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He Said, She Said Review Site

Wild

What She said:

She

Wild is the who-knows-if-it’s-true story of Cheryl Strayed, a woman whose life has fallen apart to the point where she decides to reclaim herself by hiking more than a thousand miles on the Pacific Crest Trail by herself. The trail runs from the deserts of Southern California all the way up to the pinelands of Oregon and Washington. As Cheryl makes her way through her journey, viewers are treated to flashbacks from her former life. They include growing up in relative poverty with her troubled, but loving mother, her mother’s unexpected death, and the repercussions of this death, including rampant drug use and sexual promiscuity, and the resulting dissolution of her marriage. Cheryl has been through a lot through the years, some of which was unfortunate bad luck, but much of which is actually the result of her own callous actions and haphazard personality. As she climbs the Pacific Crest Trail, she attempts to come to terms with the decisions she’s made in an effort to finally move forward with her life and leave her past behind her. Of course, her present circumstances are also quite challenging as well.

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As I mentioned, Cheryl only has herself to blame for much of what she has been through in life. She wasn’t always the kindest daughter, and certainly was not the most devoted wife. She’s one of those people who likes to push boundaries and is a self-professed feminist. But she has also seen the unfavorable outcomes of many of these actions. And so she’s left emotionally wrecked and slightly humbled. The Cheryl of present is not someone who I would entirely agree with, but she is still relatively likable, which is essential to the success of this film. Because this was a character study, it would have been dreadful if I had found myself not enjoying watching Cheryl on screen. There are aspects of her that are relatable—including the fact that she’s just a person trying to find their way—and so this film winds up being powerful and engaging to watch.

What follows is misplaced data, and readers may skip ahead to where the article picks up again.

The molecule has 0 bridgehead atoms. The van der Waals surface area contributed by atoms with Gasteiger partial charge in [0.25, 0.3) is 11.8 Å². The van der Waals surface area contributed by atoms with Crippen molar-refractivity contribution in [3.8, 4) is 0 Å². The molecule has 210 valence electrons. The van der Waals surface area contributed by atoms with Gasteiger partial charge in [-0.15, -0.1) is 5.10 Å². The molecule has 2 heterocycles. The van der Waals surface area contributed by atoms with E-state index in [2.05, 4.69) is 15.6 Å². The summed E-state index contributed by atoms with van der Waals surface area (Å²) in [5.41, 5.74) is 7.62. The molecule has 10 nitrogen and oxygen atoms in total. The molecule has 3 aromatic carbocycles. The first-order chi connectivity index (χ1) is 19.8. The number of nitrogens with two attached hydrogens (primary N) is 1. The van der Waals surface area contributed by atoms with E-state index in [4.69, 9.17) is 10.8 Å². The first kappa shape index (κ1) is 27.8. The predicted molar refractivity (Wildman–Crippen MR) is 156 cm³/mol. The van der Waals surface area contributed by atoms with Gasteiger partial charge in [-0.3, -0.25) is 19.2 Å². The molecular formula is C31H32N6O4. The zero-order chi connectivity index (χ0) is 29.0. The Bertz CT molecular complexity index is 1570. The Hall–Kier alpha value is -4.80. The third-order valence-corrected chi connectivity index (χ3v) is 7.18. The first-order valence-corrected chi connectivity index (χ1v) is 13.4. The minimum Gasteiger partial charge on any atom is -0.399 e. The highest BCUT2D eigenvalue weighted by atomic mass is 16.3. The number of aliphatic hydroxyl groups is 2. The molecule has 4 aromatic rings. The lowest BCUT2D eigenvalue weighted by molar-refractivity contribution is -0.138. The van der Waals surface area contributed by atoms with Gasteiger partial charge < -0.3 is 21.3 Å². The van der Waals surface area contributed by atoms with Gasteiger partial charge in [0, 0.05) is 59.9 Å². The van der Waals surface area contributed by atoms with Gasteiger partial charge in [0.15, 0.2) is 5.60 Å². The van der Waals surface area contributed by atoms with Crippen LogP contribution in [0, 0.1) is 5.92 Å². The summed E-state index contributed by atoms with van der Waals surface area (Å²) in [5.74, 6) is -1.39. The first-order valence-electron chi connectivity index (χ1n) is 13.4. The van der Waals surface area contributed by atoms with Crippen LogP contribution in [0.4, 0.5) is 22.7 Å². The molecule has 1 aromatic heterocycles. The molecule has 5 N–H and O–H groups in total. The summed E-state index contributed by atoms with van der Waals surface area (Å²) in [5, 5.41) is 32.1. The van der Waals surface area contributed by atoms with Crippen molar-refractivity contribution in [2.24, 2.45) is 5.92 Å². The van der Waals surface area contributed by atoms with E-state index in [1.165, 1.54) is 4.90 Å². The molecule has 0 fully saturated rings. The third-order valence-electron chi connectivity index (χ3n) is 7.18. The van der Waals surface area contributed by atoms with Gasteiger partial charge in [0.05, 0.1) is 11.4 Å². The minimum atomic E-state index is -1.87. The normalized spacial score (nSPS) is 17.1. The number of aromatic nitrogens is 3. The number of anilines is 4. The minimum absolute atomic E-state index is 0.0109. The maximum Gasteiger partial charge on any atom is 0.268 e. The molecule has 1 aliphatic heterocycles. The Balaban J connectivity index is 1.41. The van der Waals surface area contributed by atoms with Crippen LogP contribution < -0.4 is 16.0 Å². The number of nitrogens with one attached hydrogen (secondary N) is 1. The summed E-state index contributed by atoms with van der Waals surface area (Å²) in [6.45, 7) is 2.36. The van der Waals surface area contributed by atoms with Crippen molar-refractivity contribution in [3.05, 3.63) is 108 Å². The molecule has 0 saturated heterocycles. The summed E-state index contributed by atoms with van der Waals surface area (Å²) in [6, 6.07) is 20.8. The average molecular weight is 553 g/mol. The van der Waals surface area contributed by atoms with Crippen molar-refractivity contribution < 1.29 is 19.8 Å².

The flashbacks can be a bit all over the place, but mainly jump to three crucial periods in Cheryl’s life—when she was a college student, her mother’s death, and the dissolution of her marriage. Some of the content in these flashbacks can be a bit graphic, and while it may not be entirely necessary, it is effective in showing us just how lost Cheryl becomes.  For me, the overall construction of the narrative of this film works. I especially enjoyed the time spent in the present as Cheryl navigates the Pacific Crest Trail. I am one of those believers in the power of Mother Nature in helping people to find themselves. There is no better setting for a little soul searching and introspective thought.

In fact, this film was a little meta for me because watching Cheryl do this kind of journey made me think a little about myself as well. It’s helpful in that sense—it makes you think carefully about the decisions that you’ve made and those that are yet to come, particularly how you treat other people.

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The sceneries in this film were beautiful. It really makes you treasure the outdoors. I cannot say that I’d like to hike through the dessert, but there is something to be said for the natural splendor of it all. I enjoyed the camera work and editing, which captured the beauty but also didn’t make the visuals too static and thus boring.